Over more than 30 years, Atlanta Habitat for Humanity has built and renovated more than 1,200 homes in the metro area. Since 2001, part of that effort has been fueled by the Habitat for Humanity ReStore, a resale store that sells new or gently used furniture, building materials and home decor items to the public.
ReStore accepts new and used donated items from individuals and corporations, and they are then sold at a fraction of the cost. All net proceeds from the ReStore support Atlanta Habitat for Humanity’s mission of partnering with working families to build affordable, quality housing in communities across the area.
In November, ReStore moved to a new location at 271 Chester Ave. S.E. in Atlanta. “With the new ReStore, we more than doubled in size,” says Ashley Keyes, spokeswoman for Atlanta Habitat for Humanity. Storage is now on-site, and a service elevator and loading dock make receiving donations more efficient, she says.
The new location also offers more visibility. “People who had never heard of the ReStore have been stopping by since the grand opening,” she says.
Having more space means the store is better organized. ReStore departments are easy to navigate, and there are plenty of volunteers on hand to assist with whatever you may need. The inventory changes daily, but on a recent visit, the deals ranged from a $25 sofa to a 20 percent off sale on sinks.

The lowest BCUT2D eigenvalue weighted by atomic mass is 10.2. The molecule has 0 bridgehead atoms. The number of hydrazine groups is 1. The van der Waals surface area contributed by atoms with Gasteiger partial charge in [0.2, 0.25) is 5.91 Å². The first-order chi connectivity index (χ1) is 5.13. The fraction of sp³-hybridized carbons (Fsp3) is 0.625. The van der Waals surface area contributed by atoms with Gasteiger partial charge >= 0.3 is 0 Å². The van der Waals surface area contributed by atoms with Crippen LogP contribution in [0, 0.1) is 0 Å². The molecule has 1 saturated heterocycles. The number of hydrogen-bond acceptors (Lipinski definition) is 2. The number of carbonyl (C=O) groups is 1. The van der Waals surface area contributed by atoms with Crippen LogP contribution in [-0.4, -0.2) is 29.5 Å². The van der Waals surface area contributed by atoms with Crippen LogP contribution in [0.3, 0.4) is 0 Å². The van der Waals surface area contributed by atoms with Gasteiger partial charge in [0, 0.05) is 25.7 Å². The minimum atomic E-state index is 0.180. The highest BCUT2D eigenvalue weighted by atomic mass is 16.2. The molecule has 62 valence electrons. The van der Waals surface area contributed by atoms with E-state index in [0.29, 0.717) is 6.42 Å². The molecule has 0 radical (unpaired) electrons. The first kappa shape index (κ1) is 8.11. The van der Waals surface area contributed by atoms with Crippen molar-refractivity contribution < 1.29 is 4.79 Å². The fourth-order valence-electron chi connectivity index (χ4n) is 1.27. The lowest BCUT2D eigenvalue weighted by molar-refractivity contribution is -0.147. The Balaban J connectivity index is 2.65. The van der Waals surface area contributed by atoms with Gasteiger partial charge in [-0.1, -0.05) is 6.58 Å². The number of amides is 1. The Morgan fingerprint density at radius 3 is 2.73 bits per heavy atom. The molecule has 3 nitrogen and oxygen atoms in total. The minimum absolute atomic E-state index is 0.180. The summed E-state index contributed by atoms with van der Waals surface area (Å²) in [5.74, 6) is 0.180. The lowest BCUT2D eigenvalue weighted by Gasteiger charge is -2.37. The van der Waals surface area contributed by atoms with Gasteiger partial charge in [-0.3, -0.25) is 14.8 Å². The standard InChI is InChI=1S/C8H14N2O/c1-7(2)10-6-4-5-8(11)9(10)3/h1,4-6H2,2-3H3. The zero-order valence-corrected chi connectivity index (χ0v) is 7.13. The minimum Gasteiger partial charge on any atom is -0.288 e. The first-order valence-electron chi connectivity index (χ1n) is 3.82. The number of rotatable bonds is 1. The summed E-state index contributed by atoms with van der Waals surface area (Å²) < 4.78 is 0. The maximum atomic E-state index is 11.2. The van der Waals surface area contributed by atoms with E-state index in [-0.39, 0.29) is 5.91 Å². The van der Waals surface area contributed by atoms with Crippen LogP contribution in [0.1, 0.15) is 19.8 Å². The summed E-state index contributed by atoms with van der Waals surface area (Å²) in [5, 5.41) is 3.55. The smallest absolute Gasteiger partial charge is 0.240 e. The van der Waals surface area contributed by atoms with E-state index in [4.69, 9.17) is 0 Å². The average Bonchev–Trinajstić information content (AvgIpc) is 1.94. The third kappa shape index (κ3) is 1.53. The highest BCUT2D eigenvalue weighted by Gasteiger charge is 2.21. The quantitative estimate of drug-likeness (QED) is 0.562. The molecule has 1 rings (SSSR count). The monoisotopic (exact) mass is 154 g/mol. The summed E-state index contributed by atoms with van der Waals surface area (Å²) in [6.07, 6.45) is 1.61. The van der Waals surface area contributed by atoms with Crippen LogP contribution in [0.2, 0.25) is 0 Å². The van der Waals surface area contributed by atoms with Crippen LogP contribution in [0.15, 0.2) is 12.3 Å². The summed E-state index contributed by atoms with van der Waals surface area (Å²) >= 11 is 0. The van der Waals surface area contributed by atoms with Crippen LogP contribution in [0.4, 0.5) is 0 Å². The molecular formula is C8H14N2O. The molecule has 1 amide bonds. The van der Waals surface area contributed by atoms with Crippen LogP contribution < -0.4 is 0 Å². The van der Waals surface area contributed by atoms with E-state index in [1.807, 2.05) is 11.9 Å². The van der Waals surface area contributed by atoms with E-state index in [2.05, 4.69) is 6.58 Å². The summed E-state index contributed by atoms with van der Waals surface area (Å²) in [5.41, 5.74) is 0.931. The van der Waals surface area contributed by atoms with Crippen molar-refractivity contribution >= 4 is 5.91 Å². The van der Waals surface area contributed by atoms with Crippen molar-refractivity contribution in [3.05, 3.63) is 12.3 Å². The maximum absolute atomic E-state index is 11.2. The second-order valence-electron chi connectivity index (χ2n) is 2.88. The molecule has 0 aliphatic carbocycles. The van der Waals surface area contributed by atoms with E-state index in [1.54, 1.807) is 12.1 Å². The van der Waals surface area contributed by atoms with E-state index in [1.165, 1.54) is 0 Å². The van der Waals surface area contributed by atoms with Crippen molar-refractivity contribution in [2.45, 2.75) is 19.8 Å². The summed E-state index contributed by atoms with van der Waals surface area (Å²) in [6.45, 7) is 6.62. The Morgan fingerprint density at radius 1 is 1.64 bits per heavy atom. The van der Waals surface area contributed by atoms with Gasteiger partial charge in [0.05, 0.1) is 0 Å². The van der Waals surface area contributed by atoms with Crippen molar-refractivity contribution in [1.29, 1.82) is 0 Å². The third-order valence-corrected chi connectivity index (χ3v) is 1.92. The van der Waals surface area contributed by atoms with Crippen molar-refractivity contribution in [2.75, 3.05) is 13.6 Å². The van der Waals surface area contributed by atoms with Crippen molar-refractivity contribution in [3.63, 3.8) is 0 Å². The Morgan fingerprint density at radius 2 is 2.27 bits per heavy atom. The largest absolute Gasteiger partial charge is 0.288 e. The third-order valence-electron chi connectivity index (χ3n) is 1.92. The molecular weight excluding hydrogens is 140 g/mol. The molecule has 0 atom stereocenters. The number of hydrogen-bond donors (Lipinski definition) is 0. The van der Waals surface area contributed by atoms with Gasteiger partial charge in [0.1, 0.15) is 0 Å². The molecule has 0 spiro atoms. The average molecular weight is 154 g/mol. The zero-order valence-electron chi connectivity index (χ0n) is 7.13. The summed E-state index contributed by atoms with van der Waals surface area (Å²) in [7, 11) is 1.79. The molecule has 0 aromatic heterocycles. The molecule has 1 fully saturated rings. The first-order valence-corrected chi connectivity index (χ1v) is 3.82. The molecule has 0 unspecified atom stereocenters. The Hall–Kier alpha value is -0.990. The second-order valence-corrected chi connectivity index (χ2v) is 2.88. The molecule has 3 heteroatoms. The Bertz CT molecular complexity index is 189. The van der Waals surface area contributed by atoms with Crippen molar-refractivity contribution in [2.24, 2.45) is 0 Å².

There was all manner of flooring from laminate to tiles, doors and windows, and materials needed for installation. One shelf was stocked with a $100 DIY countertop coating system that gives kitchen counters a granite finish.
Furniture included chairs as low as $10 and, of course, that $25 sofa. Naturally, the lower-priced items may require updating or refinishing. The $10 chair, for example, has chipped paint and mild water damage, while the $25 sofa would need to be reupholstered or covered. A working vintage turntable was priced at $180 (and has been sold) while a white metal media console was going for $60. Smaller home decor items included wicker trays, baskets, vases, lamps and artwork.
Habitat volunteers make every effort to carefully screen items as they come in to make sure they are in working order, but all items in the store are sold “as-is.” Labeling on most of the items helps you identify their condition. Store policy forbids refunds or exchanges except on a limited number of appliances and does not allow store volunteers to negotiate with customers on prices.
Sign up for email updates to get a heads-up on special deals each week. You can also follow ReStore on social media to find out about new arrivals, but be warned, once items are posted, they tend to sell out quickly, says Keyes, who has seen items on Instagram sell within five minutes.
For more information on ReStore, visit www.atlantahabitat.org. If you’re interested in volunteering for Atlanta Habitat for Humanity, don’t miss Clark Howard’s 2015 Habitat Home Build. Volunteer dates are available for Jan. 22-Feb. 28. Sign up at www.clarkhoward.com.